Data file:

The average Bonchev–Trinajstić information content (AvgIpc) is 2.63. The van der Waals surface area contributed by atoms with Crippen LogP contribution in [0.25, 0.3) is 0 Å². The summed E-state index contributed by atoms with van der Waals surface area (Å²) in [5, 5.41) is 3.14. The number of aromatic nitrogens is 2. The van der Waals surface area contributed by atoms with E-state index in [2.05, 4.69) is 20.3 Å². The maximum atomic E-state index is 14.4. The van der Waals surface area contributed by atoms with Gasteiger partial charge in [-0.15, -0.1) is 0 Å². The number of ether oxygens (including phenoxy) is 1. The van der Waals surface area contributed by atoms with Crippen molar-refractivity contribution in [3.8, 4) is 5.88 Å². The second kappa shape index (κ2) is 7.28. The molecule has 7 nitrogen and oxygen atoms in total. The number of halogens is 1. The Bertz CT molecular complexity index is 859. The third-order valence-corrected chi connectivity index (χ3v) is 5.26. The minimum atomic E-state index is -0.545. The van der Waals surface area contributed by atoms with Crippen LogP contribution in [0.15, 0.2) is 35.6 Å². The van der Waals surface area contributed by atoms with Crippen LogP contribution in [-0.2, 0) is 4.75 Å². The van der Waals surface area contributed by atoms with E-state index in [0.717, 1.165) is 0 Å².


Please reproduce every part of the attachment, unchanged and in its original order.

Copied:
The average Bonchev–Trinajstić information content (AvgIpc) is 2.63. The van der Waals surface area contributed by atoms with Crippen LogP contribution in [0.25, 0.3) is 0 Å². The summed E-state index contributed by atoms with van der Waals surface area (Å²) in [5, 5.41) is 3.14. The number of aromatic nitrogens is 2. The van der Waals surface area contributed by atoms with E-state index in [2.05, 4.69) is 20.3 Å². The maximum atomic E-state index is 14.4. The van der Waals surface area contributed by atoms with Gasteiger partial charge in [-0.15, -0.1) is 0 Å². The number of ether oxygens (including phenoxy) is 1. The van der Waals surface area contributed by atoms with Crippen molar-refractivity contribution in [3.8, 4) is 5.88 Å². The second kappa shape index (κ2) is 7.28. The molecule has 7 nitrogen and oxygen atoms in total. The number of halogens is 1. The Bertz CT molecular complexity index is 859. The third-order valence-corrected chi connectivity index (χ3v) is 5.26. The minimum atomic E-state index is -0.545. The van der Waals surface area contributed by atoms with Crippen LogP contribution in [0.15, 0.2) is 35.6 Å². The van der Waals surface area contributed by atoms with Crippen LogP contribution in [-0.2, 0) is 4.75 Å². The van der Waals surface area contributed by atoms with E-state index in [0.717, 1.165) is 0 Å².